Hurrah! #IMWAYR time again. This weekly event is sponsored by the inimitable Jen at Mentor Texts and Kellee and Ricki at Unleashing Readers. Check out their sites for links to other bloggers writing about kidlit. It's a great way to get ideas for what to read next. (Although be warned, it can be a tad expensive)
Poem in your pocket day at Dickens was a smashing success!
The pockets full of poems I put out on Wednesday were emptied before the end of day. (I forgot to take pictures of them full) In a mad frenzy I printed off more and came in early Thursday morning to cut them out, fold them and refill the pockets. Through it all, children, (mostly boys) came to show me the poems they were carrying with them. Some had poems they had copied themselves. Others were poems they had pulled from the posted pockets. A few carried poems they had written themselves. Everyone was excited even if they couldn't read them! One seven-year-old came and recited from memory, The Creature in the Classroom by Jack Prelutsky. Actions accompanied it. The library was crowded during open book exchange with children searching through poetry collections hoping to find a just right poem. One of our grade seven girls sat in the library and read Stop Pretending: What Happened When My Big Sister Went Crazy by Sonya Sones. It was then passed around by a group of girls and eventually made it's way to me.
Aside from that, I have been reading and listening to many kinds of books this week.
Daniel Finds a Poem by Micha Archer
This is a delightful book about a boy discovering that poetry abides in all aspects of ordinary life. These beautifully coloured illustrations are filled with details to get lost in.
Friday afternoon, in preparation for retirement at the end of June, I started cleaning out my work room. I'm not sure why I call it that, as there is too much junk in it to do anything! I have been keeping a collection of older picture books (and some information titles) that I wasn't ready to weed completely. I went through them and put a few aside to keep and put the rest of them in the hall to give away. This meant I had to read or at least peruse them. Here are some of the ones I read and will keep.
When Jackie and Hank Met by Cathy Goldberg Fishman
The only sport worth watching is Baseball, but not on TV. You have to be there in the stands. Baseball fans are a culture unto themselves. It's a relaxed party atmosphere where strangers chat with other strangers. There is barbeque and beer. I bring along my knitting and a book, because the game leaves spaces for other activities. I also love to read about baseball. The important thing about the best baseball narratives is that they regularly deal with bigger philosophical issues.This book shows us how two very talented players, Jackie Robinson and Hank Greenberg, grew up, dealt with prejudice, and became friends.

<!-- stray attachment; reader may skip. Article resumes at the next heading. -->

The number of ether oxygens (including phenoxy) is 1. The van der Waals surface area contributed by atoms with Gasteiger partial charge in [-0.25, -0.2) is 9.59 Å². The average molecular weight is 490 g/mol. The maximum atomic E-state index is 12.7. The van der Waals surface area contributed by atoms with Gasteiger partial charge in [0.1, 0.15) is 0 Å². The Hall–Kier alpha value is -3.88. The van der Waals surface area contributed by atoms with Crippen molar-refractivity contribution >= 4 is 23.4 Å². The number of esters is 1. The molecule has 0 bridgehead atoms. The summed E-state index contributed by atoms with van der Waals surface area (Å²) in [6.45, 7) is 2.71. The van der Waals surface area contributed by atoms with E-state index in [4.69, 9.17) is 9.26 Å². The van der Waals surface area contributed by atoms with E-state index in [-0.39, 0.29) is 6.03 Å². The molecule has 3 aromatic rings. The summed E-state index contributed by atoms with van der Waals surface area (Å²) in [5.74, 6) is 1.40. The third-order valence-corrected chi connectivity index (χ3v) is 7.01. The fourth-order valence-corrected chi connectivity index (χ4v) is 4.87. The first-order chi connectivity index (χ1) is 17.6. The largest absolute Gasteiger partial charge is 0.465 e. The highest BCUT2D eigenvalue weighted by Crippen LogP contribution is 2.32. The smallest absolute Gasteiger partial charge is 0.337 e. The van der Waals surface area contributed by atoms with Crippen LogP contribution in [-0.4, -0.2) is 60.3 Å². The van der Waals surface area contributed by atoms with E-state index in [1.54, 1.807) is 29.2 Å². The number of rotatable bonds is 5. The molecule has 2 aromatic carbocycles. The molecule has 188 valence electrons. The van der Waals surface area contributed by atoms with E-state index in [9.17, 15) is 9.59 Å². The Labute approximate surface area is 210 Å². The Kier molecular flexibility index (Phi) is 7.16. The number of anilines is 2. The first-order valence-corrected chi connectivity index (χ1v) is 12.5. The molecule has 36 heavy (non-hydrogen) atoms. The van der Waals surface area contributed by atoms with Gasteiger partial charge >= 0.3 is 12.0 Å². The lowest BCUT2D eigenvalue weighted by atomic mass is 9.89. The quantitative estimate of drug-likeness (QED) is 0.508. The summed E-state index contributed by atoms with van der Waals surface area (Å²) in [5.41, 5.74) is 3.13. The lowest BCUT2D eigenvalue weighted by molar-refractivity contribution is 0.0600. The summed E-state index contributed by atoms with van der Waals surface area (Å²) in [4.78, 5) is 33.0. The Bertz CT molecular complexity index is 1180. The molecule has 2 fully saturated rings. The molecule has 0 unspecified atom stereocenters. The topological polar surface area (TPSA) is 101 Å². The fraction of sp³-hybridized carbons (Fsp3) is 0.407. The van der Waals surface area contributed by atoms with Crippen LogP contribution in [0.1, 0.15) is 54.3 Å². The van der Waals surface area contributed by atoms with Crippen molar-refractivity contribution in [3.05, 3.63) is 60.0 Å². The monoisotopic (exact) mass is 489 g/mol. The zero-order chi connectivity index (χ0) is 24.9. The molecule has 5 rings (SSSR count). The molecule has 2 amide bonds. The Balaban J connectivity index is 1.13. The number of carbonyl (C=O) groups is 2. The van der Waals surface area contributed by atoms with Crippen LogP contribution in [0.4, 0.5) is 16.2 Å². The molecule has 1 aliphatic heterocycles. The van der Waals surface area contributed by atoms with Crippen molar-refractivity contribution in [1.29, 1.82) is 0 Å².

PS If you haven't read The Aurora County All-Stars by Deborah Wiles, you better go and do it ASAP!
Traveling Butterflies by Susuma Shingu
This is an excellent introductory book on the migration of monarch butterflies. I read it twice to really appreciate how much information is in the simple text. The illustrations that accompany it are flat out gorgeous, and enhance a reader's understanding of this remarkable creature's journey.
Raymie Nightingale by Kate Dicamillo
I'm a little bit heartbroken. I wanted to love this book, but it just didn't quite work for me. Yes, there is some beautiful writing, and I even had moments where my eyes filled with tears. The problem is that I just couldn't really connect to the characters, so I didn't care enough about them. It felt like the novel skimmed the surface of what might otherwise have been a powerful read.
Mr. Lemoncello's Library Olympics by Chris Grabenstein narrated by Jesse Bernstein
This one started out slow for me, but then, just like in Grabenstein's last book, before I knew it, there I was, right inside the story. Everything I loved about the last book was here: great characters, the connection to children's literature, the gaming, the puzzles and riddles, the sense of creation and wonder! I especially appreciated the connections to banned (and missing) books.
Salt to the Sea by Rutya Sepetys narrated by Jorjeana Marie, Will Damron, Cassandra Morris, Michael Crouch
I'm still kind of gobsmacked by how stunning this book is. It's the story of a group of refugees from different backgrounds trying to escape the advancing Russian troops at the end of the second world war. This exquisitely written book reveals to us the humanity of strangers against a backdrop of evil, and what horror, terror, and brutality that entails. These different narrators brought the characters to life for me as I listened to this book.
I started Famous Last Words by Katie Alender, but it is too creepy and scary for me. (I'll try reading it with my eyes since it's easier to skip over the really nasty bits.) I abandoned it and started listening to The Book of Kings by Cynthia Voigt. I'm in the middle of Stop Pretending: What Happened When My Big Sister Went Crazy. Books in verse seem like you can read them quickly, but I find I need to take a bit of time and savour them.
I still haven't started those coding books. Maybe I should just accept defeat and return them to the library. Otherwise, I've got a mess of audiobooks that should be available soon from the public library and I just picked up Hour of the Bees by Lindsay Eagar, so maybe that will be next. I've also got Mighty Jack by Ben Hatke and The Memory of Things by Gae Polisner ready to read from Netgalley. (I'm actually amazed they let me read anything at all after the long list of books I didn't get to before they were archived)